Marleni Ramirez, Regional Representative, Central and South America, reports back fromthe 5th Regional Seminar on agriculture and climate change hosted in Chile.
Q: Tell us about an interesting event or seminar thathighlighted your summer.
A: The 5th Regional Seminar on agriculture and climate change hosted in Chile was a truly great platform to raise awareness of the importance of agricultural biodiversity. I was pleased to be invited to present on plant genetic resources, underutilized crops and adaptation to climate change.
The seminar was organized by the Economic Commission for Latin America (CEPAL) with the regional office of the Food and Agriculture Organization of the UN (FAO). The meeting was attended and co-sponsored by ministerial representatives and organizations like Oxfam, CIRAD and Inter-American Institute for Cooperation on Agriculture (IICA). What was really interesting to me was the broad range of participants including social scientists – showing how much this issue is related to people. This was emphasized by holding the event as part of activities to mark the International Year of Family Farming.
Q: Why is agricultural biodiversity important for climate change adaptation?
A: At Bioversity International, we think that diversity within crops is one of the best solutions to provide options for adaptation to climate change and help farmers. We're already experiencing new climates which are affecting how we are able to grow food. The latest report from the Intergovernmental Panel on Climate Change (IPCC) predicts that climate change will reduce agricultural production by 2%, while demand will increase by 14% every decade until 2050.
Q: Can you give an example of Bioversity International's work in this area?
A: Regarding climate change, farmers often point out that they would like to have more information about how the weather is predicted to change. They also need access to seeds that will grow in the new conditions.
An example I shared with the audience in Chile was our 'Seeds for Needs' initiative which is taking place in 11 countries around the world. Through this initiative, researchers are working to see whether giving farmers more information and access to a wider range of crops and varieties will translate in them being more likely and able to choose what best suits their conditions and cope with unpredictable weather. The farmers are actively taking part in the research; they are testing different varieties through a 'crowdsourcing approach' and we [researchers], in turn, make sure that all the information collected will be looped back to the farmers. We have also added weather sensors in farmers' fields so that we can compare temperature and rainfall with how the different varieties perform.
We have about 10,000 farmers taking part of 'Seeds for Needs' at the moment, and we will soon have results to share.
We are also supporting and studying the mechanisms that maintain community seedbanks, which I consider an insurance policy for safeguarding crop diversity for the future.
Q: Do you think that solutions can be scaled up when farms are often small, in different kinds of environments, grow different kinds of crops and have access to different seeds?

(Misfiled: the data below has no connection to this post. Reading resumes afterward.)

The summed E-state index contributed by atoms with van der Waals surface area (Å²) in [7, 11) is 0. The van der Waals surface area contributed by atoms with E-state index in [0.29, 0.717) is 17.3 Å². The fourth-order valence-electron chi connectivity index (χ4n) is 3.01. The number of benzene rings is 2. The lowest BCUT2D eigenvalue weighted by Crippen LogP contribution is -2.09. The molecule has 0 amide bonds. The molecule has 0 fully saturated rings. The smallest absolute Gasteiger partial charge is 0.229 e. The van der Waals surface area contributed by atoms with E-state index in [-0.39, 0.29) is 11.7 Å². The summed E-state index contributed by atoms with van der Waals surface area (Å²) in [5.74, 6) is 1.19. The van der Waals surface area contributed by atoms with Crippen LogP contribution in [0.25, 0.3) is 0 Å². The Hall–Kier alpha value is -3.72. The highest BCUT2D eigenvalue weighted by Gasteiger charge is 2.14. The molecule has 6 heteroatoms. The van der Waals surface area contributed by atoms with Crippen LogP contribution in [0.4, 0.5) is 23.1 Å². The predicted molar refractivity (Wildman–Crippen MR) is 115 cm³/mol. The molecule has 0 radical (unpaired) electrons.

A: Solutions, no, but approaches can be scaled up. Currently, there is no 'one size fits all' solution. This is precisely what we at Bioversity International are studying and while we don't have an answer yet, we do know that solutions must be tailored to 'fit' local variations in terrains, climates, soils and everything else that is different.
We are also analyzing information that can help decision-makers tackle these difficult challenges through the use of genetic resources. For example, we recently worked with countries to develop a strategic action plan to strengthen the conservation and use of Mesoamerican plant genetic resources in adapting agriculture to climate change. In terms of genetic resources, Mesoamerica is a rich and diverse region and this is an advantage that can be used for the benefit of dealing with the particular stresses of climate change.
Q: Can you give us insight into what effects of climate change the farmers in the Americas are experiencing on the ground?
A: What you hear from farmers is that the varieties that they used to grow are not able to grow now. In one case I remember, a farmer had lost a variety altogether following extreme weather – excessive rain, hurricanes – which irreversibly destroyed the crops.
This example shows just how local some varieties are to a particular area. But I think that one role that an organization like Bioversity International can play is to find ways to conserve priority varieties that are most endangered. For example, our 'Payment for Agrobiodiversity Conservation Services' (PACS) initiative is looking at incentive schemes for farmers to conserve varieties that are at risk and maintain them in their diversity portfolio.
Q: After the 5th Regional Seminar on agriculture and climate change, what do you think the next steps are?
A: Meetings of this kind are fantastic opportunities for networking. In this case, the fact that stakeholders such as CEPAL, Oxfam, who were not familiar with our work were in attendance presents an opportunity for further follow-up with them so that diversity-rich options are considered in dealing with climate change and other stresses.
View Marleni's presentation from the 5th Regional Seminar on agriculture and climate change: Recursos fitogenéticos y cultivos tradicionales en la adaptación de la agricultura al cambio climático
Photo: Quinoa farmer from Puno, Peru discusses his harvest. Credit: Bioversity International/M.Ramirez